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Auto Makers Forced To Sell Cars that Lose Money

November 24th, 2012

Why would an auto maker manufacture a car that they know will never be profitable? Because the state of California is forcing them to. In an effort to have cleaner air and burn less fuel, California lawmakers have had laws in place that require car manufacturers to create vehicles that produce little or no emissions.  With prompting from global warming alarmists, these same lawmakers have passed recent legislation that will be even more strict come next year. Every automaker that wants to be able to sell vehicles in California must offer one of these types of autos. The current law in place allowed manufacturers to get by with just offering high mileage vehicles, such as hybrids. But the newly passed legislation goes a significant step further, by requiring them to offer electric vehicles with no emissions. It matters not to legislators that there is little demand for these types of cars. Manufacturers must offer them, or lose the right to sell cars to most populated state in the union. And auto makers don’t want to be shut out of a state that boasts 10% of overall car sales in the USA.

Chrysler has estimated that it’s brand new electric car will lose approximately $9000 on each one it sells. Sounds crazy? Basically, all gas powered car owners are subsidizing a government enforced vehicle for everyone else. Some argue that this is what happens when government buerocrats get involved in dictating what consumers should buy and what manufacturers can make. Capitalists and free market advocates argue that market forces should dictate what is bought and sold, not politicians. But when it comes to the state of California, it is anything but a capitalist market.

 

 

Electric Cars Not Living Up to Hype

October 13th, 2012
Much has been made about electric cars over the past year. You’ve heard the President promote all kinds of “green” businesses, and he has helped encourage them by offering all kinds of incentives like tax breaks for purchasing these products. Obama even bragged that America could have 1 million electric vehicles on the road by 2015.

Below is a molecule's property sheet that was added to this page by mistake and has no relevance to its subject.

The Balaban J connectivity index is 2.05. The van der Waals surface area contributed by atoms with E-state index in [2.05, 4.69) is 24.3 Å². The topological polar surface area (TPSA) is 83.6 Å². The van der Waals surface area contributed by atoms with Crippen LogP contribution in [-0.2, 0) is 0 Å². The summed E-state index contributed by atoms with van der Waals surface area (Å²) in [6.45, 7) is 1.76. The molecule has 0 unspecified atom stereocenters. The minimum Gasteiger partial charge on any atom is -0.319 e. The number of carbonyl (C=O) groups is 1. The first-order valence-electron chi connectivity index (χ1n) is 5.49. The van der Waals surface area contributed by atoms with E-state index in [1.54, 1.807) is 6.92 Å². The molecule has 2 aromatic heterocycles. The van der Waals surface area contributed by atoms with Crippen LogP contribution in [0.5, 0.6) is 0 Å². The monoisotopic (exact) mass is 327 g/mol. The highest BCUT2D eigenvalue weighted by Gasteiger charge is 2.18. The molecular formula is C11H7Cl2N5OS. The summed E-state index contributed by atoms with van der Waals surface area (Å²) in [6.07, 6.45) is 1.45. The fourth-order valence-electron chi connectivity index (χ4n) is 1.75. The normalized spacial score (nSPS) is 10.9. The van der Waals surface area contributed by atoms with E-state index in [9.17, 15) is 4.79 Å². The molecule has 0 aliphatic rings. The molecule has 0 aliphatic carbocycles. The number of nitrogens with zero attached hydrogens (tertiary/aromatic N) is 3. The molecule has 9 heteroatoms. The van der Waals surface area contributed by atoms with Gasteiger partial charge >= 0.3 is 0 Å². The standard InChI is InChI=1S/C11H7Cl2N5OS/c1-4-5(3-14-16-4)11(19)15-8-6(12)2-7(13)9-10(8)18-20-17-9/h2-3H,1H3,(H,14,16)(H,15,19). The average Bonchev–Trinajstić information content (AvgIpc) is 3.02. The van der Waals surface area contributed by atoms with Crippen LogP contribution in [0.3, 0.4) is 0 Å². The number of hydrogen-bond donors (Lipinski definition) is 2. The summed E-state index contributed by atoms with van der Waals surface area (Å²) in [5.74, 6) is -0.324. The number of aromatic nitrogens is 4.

Despite all of these large efforts, the campaign has done little to boost sales of this technology. Optimism was huge three to four years ago when the first mass produced electric cars came onto the market.
Stocks of companies that manufactured the components shot up in anticipation that this was the next wave of popular technology that was going to expand. Electric cars included the Chevy Volt and Nissan Leaf and many others.
When we look at the numbers, we see that reality does not meet the hype. Here are some numbers from 2011 – 
 
 
 
Dec 2010
Jan 2011
Feb 2011
Mar 2011
Total
Volt
326
321
281
608
1,536
Leaf
19
87
67
298
471
 
As illustrated in the chart above, there is no way that auto makers are going to meet the projected figures, especially since all of the problems that have recently been brought to light about the Chevy Volt. These problems, combined with high costs, and the stable gasoline prices have dampened demand for these cars.
 
Given the high price of nearly $50,000 for the Volt, even after the tax incentives, most consumers just find it too expensive to give up their traditional gas automobiles, especially since these cars don’t perform nearly as well, and they don’t have as much room. 
 
When you factor in the recent national average electricity rate of 11 cents per kilowatt hour, Consumer Reports calculated that the Volt costs about 5.7 cents per mile to drive in electric-only mode. That really is not enough savings to chase the perceived benefits. For the time being, hybris, such as the Toyota Prius might be the best alternative.
Furthermore, with new oilfields being exploited in the USA, and oil production expected to actually increase, the hopes for these manufacturers may end up being much further off into the future than anticipated.
 

Automotive Battery

Automotive Battery